How To Conduct A Post Implementation Audit of Your Recently Installed System

   

After months of preparation, systems customizations, file conversions, training, etc., you have just implemented your new ERP, OMS, WMS or Forecasting system. The Go Live isn’t as problem free as you’d like. What next?

It’s not uncommon for new systems to have these issues:

  • Productivity is lower than expected since users don’t have a lot of experience with the new system;
  • Training may need to be readdressed or improved;
  • Not all of the customizations and configuration settings were completed or implemented correctly;
  • Standard operating procedures have not been fully developed in support of the new system;
  • Integrations and required customizations still have program “bugs” that are causing user, customer and management concerns;
  • All the reports and analysis expected by management are not available;
  • File conversions have data problems.

All of these factors and others can be the initial outcomes from major system implementations regardless of the type of business. As we have said many times before on our blog and in talks and articles, 50% of all major systems projects are not implemented on time and within budget. In our experience, new systems require 6 to 12 months to be fully absorbed by companies and to understand their full potential.

To be proactive in dealing with Go Live problems, our recommendation is to perform a post implementation audit. Build the post implementation audit into your project management process and schedule.

The Audit

As you conduct the audit, be prepared to hear some negative feedback like, “I told you we were going have these problems,” or “this system isn’t as good as the old system.” Being objective will help you surface the real facts about what the problems are, where the new system falls short, where it’s difficult to use and where productivity is not optimal.

Solicit the input of all those involved with the project including from first line users, department managers and senior management. The project manager should head up the audit. In ERPs and OMS there can be hundreds of users. You’ll need to move quickly to find out the symptoms and research what needs to be done to fix the problems.

Look for the big issues: decreased productivity; inventory accuracy problems; negative customer service warning signs; program problems with customizations, integrations and interfaces; training and systems use.

Data problems, problems with customizations and interfaces, and program bugs will require programming assistance to track down the issues and come up with the fixes. These often are the most difficult problems and take longer to fix.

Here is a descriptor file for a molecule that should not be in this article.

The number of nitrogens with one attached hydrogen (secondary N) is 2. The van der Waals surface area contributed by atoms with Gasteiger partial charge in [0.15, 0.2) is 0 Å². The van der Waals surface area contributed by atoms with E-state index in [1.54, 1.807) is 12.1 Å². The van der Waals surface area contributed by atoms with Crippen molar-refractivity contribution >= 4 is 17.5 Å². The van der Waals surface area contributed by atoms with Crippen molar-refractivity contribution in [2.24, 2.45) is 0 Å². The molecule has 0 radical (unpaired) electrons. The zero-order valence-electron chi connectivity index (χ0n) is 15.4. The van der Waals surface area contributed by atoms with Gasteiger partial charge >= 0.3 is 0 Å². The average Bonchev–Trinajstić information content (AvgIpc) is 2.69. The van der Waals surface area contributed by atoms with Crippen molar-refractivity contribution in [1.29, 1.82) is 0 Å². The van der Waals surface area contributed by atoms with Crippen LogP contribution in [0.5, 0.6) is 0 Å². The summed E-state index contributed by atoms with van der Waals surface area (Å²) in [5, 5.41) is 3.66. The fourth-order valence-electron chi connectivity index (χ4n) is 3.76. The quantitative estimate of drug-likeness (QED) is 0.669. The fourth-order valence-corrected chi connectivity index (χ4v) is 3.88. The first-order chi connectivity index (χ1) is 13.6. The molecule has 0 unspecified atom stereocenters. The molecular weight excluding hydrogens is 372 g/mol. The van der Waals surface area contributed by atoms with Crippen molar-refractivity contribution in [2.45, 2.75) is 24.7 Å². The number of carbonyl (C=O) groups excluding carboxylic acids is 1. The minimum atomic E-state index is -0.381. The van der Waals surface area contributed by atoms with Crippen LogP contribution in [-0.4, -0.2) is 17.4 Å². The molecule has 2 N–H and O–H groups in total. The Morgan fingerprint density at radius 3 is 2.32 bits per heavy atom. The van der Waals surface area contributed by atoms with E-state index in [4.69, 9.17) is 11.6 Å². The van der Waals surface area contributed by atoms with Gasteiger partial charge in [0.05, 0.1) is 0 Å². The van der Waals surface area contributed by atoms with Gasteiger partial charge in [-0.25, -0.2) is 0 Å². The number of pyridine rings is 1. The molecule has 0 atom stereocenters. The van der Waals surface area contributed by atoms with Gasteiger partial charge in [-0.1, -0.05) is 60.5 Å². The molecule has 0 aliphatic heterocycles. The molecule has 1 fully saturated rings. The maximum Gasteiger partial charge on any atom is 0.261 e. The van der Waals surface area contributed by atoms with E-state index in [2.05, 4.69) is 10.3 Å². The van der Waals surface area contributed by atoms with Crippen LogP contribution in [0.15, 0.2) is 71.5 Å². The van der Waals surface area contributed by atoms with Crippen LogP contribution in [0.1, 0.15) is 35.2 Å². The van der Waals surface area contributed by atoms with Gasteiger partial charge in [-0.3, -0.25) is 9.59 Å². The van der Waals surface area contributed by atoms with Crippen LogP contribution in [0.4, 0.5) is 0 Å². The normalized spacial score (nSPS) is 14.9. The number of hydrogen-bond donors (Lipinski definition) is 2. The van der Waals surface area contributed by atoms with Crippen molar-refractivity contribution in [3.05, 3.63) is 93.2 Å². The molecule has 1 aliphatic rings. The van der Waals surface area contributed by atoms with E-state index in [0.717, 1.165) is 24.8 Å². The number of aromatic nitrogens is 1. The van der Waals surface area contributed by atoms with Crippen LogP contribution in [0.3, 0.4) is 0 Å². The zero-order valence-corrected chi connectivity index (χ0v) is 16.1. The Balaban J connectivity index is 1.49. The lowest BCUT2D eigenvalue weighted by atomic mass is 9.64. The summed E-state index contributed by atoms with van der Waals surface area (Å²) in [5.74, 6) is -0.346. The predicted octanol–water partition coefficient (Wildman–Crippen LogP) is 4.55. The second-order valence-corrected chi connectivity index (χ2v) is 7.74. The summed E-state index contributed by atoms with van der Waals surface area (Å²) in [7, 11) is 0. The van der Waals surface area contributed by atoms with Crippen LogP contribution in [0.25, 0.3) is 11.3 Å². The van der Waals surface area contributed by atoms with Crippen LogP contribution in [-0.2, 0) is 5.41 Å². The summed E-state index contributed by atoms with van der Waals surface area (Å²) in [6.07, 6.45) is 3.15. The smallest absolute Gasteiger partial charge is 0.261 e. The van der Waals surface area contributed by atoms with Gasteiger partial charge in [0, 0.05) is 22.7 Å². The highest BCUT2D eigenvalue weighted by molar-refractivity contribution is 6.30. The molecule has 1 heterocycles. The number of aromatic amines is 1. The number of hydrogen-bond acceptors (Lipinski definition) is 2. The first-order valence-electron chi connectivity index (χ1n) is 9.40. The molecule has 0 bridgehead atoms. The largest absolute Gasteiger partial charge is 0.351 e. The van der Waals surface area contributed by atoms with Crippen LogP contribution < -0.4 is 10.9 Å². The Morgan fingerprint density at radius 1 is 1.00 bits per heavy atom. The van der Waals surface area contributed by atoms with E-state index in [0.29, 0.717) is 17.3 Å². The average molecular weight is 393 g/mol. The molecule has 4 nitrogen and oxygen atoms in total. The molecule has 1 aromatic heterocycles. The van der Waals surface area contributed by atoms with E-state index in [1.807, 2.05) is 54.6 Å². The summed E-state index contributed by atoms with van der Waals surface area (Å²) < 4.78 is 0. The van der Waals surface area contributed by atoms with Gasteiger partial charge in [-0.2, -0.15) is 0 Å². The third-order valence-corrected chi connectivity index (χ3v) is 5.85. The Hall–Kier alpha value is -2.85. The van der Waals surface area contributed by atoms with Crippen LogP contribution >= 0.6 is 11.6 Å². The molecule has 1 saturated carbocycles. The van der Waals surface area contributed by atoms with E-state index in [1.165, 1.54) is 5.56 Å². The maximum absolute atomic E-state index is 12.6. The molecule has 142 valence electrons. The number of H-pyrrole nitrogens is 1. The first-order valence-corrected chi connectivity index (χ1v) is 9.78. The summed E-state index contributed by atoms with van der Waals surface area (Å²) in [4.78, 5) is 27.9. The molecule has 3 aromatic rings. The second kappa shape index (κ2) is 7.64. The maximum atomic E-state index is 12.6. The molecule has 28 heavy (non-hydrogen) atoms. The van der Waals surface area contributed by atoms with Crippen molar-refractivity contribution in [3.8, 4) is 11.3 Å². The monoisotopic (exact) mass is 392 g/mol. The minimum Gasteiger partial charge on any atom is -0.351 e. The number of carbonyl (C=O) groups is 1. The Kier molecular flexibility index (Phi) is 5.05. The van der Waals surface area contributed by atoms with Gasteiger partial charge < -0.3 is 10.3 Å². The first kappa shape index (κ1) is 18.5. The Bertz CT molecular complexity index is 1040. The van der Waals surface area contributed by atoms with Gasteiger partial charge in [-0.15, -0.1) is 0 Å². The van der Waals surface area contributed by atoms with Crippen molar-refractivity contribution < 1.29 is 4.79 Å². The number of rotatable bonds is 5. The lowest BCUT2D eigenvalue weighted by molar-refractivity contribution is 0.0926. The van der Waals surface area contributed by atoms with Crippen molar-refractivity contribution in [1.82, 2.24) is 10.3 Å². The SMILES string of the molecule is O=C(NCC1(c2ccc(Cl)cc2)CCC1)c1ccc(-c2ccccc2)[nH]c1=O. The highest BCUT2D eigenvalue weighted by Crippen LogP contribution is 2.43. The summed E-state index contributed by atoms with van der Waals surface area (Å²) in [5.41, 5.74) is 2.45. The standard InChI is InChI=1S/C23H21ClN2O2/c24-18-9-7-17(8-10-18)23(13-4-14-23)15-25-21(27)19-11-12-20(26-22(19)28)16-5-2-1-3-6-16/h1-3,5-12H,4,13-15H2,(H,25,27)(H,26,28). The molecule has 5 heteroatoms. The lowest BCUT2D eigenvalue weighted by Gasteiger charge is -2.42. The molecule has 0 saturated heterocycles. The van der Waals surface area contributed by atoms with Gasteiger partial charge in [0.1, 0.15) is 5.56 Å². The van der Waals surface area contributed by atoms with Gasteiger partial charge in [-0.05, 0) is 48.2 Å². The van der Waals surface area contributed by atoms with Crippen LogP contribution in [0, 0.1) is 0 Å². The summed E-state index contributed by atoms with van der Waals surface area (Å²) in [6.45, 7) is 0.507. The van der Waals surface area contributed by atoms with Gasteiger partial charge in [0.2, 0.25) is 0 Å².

It’s not uncommon for new system users to fall short of optimal productivity levels in their daily tasks with the new system. Look for individuals that are not making the transition to the system well. What can be done to help them adapt and improve productivity? Department managers may need additional advanced training classes that the software vendor offers to fully understand the system’s capabilities.

What additional expenses will be required?

One objective of the audit should be to update project budgets. Depending on the responsibilities of the vendor for programming and conversion clean up, there can be months of additional vendor support costs which were unplanned. Often during the implementation, it becomes obvious that additional equipment will be required. Will there be additional expenses for internal staff on the project? Are there additional software costs for unanticipated new software? Are there sufficient software user licenses?

Determine new schedule and responsibilities

Be prepared - it may take several months to fully complete the implementation and clean up the problems. Meet with senior management to estimate each task to be completed, set priorities and task completion dates. Update the project schedule and manage tasks forward. Continue to update and communicate results with all stakeholders.

Conducting a post implementation audit should involve all user departments and management. This is the fastest way to fully absorb the capabilities of the new system; get the increased productivity; and get the functionality and analysis that the project was expected to deliver.

In an earlier blog we talked about an improved way to determine the readiness for system Go Live and decrease problems.  Click here to read How to Assess Your True Readiness for a System Go Live.

Getting help with your audit

If you lack the resources to properly conduct a post implementation systems audit, we'd be happy to help. You may get in contact with me at bbarry@fcbco.com or call me at 804.740.8743 to ask questions or get more information on an audit.

Selecting and Implementing a New System? Read this e-book first